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White House wins ruling on disclosing health care prices

Associated Press



FILE - In this July 9, 2019 photo, Dr. Jori Fleisher, neurologist, examines Thomas Doyle, 66, at the Rush University Medical Center in Chicago. (AP Photo/Teresa Crawford)

WASHINGTON (AP) — A federal judge on Tuesday ruled in favor of the Trump administration’s plan to require hospitals and insurers to disclose the actual prices for common tests and procedures.

The ruling rejected the American Hospital Association’s challenge to the plan. The rule mandates that hospitals disclose their privately negotiated charges with commercial health insurers. It is scheduled to take effect Jan. 1, 2021.

Melinda Hatton, general counsel for the American Hospital Association, said it supports price transparency and making patients’ out-of-pocket cost estimates easier to access and understand, but is disappointed with the ruling.

“The AHA continues to believe that the disclosure of privately negotiated rates does nothing to help patients understand what they will actually pay for treatment and will create widespread confusion for them,” Hatton said in a statement.

“We also believe it will accelerate anticompetitive behavior among commercial health insurers and hinder innovations in value-based care delivery. Lastly, the requirement imposes significant costs on care providers at a time when scarce resources are needed to fight COVID-19 and save lives.”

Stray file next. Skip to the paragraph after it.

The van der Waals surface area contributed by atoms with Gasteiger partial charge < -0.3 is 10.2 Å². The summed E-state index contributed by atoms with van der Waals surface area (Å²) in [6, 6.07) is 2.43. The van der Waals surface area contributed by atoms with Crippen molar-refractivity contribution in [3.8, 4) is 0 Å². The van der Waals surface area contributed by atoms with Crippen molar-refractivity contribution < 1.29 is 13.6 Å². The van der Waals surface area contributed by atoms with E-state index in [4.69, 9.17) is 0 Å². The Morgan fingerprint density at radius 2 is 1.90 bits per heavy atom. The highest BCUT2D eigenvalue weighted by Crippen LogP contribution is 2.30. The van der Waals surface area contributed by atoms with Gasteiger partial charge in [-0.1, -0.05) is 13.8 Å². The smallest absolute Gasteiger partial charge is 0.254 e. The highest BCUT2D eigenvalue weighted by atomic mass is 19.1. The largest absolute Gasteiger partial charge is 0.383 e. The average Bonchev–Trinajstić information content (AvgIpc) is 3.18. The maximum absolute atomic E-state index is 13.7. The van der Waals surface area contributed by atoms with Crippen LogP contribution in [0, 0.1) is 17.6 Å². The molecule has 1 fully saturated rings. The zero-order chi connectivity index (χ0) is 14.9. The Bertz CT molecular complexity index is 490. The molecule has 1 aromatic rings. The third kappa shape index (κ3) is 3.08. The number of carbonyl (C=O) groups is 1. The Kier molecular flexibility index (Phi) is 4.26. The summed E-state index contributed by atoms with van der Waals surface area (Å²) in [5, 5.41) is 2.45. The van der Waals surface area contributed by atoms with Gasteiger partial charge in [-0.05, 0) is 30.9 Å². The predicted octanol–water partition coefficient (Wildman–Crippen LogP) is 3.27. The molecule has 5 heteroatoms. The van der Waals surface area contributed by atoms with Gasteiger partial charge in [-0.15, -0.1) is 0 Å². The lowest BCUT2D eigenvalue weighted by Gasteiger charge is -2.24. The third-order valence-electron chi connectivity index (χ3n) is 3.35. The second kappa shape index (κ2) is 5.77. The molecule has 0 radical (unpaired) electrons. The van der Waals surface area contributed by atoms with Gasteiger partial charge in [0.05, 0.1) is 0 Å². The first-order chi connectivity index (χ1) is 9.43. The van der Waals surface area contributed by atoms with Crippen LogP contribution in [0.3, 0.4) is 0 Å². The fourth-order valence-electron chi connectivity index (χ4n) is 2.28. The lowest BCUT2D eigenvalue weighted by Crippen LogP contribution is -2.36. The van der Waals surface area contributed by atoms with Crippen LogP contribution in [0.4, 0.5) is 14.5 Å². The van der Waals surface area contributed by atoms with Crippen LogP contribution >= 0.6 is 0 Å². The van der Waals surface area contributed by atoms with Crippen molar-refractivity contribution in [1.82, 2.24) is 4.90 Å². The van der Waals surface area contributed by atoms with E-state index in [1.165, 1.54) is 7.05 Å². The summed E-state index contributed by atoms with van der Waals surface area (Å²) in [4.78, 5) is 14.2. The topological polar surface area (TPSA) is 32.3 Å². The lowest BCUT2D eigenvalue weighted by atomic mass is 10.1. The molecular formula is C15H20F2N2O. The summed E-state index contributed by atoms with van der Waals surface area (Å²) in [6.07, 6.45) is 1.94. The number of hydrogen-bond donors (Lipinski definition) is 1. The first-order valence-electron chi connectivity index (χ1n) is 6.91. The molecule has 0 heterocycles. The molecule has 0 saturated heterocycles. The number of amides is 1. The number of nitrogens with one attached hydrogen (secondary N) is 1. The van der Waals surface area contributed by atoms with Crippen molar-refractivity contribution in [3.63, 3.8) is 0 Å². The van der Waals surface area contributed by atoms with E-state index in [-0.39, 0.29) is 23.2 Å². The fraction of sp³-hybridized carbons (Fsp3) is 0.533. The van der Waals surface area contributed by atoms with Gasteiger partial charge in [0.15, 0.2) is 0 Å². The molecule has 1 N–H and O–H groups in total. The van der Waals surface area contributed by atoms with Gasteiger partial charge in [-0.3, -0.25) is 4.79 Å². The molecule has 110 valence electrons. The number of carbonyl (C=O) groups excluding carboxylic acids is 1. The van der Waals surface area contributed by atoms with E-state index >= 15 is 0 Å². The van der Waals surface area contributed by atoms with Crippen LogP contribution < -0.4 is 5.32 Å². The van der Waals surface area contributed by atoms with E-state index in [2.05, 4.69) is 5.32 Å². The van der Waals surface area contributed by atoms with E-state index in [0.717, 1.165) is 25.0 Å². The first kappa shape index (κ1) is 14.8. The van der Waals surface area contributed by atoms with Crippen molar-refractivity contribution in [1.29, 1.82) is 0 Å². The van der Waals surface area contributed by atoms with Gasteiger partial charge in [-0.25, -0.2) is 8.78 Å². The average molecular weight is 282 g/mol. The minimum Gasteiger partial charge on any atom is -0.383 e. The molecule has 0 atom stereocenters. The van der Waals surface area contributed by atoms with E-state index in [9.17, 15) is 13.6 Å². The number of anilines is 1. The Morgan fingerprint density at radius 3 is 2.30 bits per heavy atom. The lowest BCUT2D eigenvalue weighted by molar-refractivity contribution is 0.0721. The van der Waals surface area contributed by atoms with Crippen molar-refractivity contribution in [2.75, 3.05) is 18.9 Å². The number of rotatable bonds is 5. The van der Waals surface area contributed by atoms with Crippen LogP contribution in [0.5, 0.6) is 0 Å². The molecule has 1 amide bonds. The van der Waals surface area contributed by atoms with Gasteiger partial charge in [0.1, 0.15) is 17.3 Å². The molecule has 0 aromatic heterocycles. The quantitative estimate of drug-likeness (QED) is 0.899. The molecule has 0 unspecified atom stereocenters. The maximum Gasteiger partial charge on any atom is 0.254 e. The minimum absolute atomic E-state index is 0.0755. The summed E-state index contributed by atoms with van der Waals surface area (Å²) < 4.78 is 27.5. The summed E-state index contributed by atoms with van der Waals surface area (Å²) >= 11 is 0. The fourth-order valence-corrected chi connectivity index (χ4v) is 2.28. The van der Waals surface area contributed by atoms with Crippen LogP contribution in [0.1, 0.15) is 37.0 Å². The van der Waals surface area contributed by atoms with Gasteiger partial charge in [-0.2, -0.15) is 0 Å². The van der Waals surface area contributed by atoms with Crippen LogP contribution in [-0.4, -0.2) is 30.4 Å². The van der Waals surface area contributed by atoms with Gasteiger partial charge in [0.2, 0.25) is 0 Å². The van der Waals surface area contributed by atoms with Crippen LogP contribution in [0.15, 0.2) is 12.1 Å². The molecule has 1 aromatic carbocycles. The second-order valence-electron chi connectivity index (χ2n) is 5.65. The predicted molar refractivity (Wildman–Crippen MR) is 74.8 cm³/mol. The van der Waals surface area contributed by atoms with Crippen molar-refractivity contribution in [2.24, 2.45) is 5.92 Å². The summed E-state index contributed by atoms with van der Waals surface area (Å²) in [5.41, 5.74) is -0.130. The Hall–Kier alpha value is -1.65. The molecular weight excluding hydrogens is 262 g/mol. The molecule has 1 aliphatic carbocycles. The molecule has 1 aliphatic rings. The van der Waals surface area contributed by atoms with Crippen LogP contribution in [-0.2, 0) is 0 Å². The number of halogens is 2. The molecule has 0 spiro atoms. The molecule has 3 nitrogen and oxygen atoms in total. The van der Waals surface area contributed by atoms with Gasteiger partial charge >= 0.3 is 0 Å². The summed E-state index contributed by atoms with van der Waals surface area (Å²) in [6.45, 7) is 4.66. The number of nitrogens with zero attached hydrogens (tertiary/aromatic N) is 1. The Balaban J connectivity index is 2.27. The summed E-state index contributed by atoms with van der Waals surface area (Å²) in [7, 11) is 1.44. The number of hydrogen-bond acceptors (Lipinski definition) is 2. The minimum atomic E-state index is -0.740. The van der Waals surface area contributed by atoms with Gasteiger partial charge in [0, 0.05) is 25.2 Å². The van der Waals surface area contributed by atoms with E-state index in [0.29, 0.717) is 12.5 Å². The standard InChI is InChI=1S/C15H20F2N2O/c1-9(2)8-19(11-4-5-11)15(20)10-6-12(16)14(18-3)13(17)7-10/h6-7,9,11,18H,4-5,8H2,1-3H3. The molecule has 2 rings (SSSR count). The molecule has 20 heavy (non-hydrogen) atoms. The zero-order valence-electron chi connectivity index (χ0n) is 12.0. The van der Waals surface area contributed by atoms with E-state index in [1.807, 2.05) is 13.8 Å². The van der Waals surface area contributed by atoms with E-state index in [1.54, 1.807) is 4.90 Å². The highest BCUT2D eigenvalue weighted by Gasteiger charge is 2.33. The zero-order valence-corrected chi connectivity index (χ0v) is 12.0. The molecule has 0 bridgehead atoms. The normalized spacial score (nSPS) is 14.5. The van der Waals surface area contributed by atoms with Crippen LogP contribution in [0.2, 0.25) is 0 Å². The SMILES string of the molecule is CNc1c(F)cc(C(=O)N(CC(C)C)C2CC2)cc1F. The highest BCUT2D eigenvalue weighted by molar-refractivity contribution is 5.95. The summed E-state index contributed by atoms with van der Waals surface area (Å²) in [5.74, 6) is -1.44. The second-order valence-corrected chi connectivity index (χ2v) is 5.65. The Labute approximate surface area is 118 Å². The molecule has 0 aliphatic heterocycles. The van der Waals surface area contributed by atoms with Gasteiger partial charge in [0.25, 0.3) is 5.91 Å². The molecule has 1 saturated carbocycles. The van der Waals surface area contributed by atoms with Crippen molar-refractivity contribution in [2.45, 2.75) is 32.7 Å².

The hospital association has urged President-elect Joe Biden to review the rule. The industry argues that forcing the disclosure of prices negotiated between hospitals and insurers amounts to coercion.

As proposed, the Trump administration rule would require that hospitals:

— Publish in a consumer-friendly manner negotiated rates for the 300 most common services that can be scheduled in advance, such as a knee replacement, a Cesarean-section delivery or an MRI scan. Hospitals would have to disclose what they’d be willing to accept if the patient pays cash. The information would be updated every year.

— Publish all their charges in a format that can be read on the internet by other computer systems. This would allow web developers and consumer groups to come up with tools that patients and their families can use.

Insurers also oppose the plan, saying it could prompt providers that are accepting a bargain price to try to bid up what they charge if they see that others are getting more. A separate regulation that applies to insurers has not been finalized.

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